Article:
Hailing from Norman, Oklahoma, Hunter Hobbs was interested in seeing what type of results he would get if he amped up his workout routine for 12 weeks. Hunter, 24, strived to remain consistent, mixing weight lifting and cardio in his routine for three months — losing 42 pounds. He originally weighed 202 and now weighs just 160 pounds.
Hunter took one photo a day during his experiment in order to track his progress and see his physique evolve.
Later, he gathered all the snaps into one time-lapse video, which in just 55 seconds, gives an overview of his body transformation in just three months. Originally, Hunter started at 202 pounds. But as the days go by, Hunter begins to lean out. And within weeks, Hunter’s stomach became flatter and at the end of his 91-day journey, he had a six-pack.
Hunter shared how he began the experiment out of curiosity, admits that it is the “toughest thing” he has done so far. At the gym, Hunter begins with heavier weights. Then as he nears the end, he will switch to lighter weights plus an increased tempo.
Hunter, who has a desk job at an oil and gas company, incorporates 20-30 minute cardio sessions into his regimen either in the morning or right after a workout. He then increased the intensity of his cardio workouts during his last month of his transformation, doing abs exercises two or three sometimes a week at or home or at the gym.
But he shared that the hardest part was not the workout routine, but Hunter’s diet which he believes made “the most difference.”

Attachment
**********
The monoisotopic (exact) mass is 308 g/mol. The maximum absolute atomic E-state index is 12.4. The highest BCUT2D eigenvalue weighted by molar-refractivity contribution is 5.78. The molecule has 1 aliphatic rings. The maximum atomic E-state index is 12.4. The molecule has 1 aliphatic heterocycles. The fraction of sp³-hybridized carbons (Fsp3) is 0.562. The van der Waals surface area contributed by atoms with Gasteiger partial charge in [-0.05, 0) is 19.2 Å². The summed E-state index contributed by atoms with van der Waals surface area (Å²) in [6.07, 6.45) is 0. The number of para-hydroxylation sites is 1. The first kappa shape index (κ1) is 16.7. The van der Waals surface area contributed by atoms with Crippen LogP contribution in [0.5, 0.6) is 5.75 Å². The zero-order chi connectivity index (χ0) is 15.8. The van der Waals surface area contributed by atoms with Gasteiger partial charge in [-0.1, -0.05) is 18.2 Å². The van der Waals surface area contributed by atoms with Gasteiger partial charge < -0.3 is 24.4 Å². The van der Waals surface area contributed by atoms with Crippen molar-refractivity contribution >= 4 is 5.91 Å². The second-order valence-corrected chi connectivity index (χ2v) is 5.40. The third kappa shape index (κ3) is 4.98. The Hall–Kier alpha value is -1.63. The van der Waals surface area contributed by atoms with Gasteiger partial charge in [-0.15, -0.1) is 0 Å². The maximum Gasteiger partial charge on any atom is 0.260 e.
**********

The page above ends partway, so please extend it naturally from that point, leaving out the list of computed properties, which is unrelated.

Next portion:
He was able to get into a routine throughout his three months and usually ate “chicken, sweet potatoes, oatmeal, salads, almonds, whey protein shakes, etc.”
“I also cooked all of my meals, brought my lunch to work everyday and rarely ate out,” Hunter continued. “I initially tracked all that I was eating to get a better idea of how many calories, protein, carbs and fats I was taking in and then just stuck to the same stuff so I knew what I was eating.”
“I drank tons of water (at least a gallon a day), no sugary drinks like soda, and apart from a few drinks on special occasions didn’t drink any alcohol.”
The last part, he shared, felt “very tough and not fun.” At the beginning of his transformation, Hunter felt “exhausted, demotivated and always hungry.”
“After about three weeks when I started seeing some real changes and my body adjusted to my diet and workouts I felt better each week,” he continued. “It was still a struggle and had to push myself harder each week, but seeing progress kept me going. I feel a millions times better now than I did at the beginning, so much more energy, confidence and motivation.”
Hunter admitted that he had “no idea” what he was getting himself into when he first began his fitness journey.
“It took so much mental and physical dedication and I wanted to give up so many times throughout it,” he said. “Also having people all around me going to the bars or eating pizza, burgers and all that while I ate my chicken and salad was tough, but worth it 100 per cent.”
Now that his challenge is complete, Hunter plans to “definitely relax a bit” when it comes to his lifestyle.
“This transformation was meant to be extreme and not something [I would] sustain long term,” he continued. “I will still go to the gym five to six times a week, eat clean and stay consistent, but [won’t] worry as much if I eat out or have a few drinks with friends.”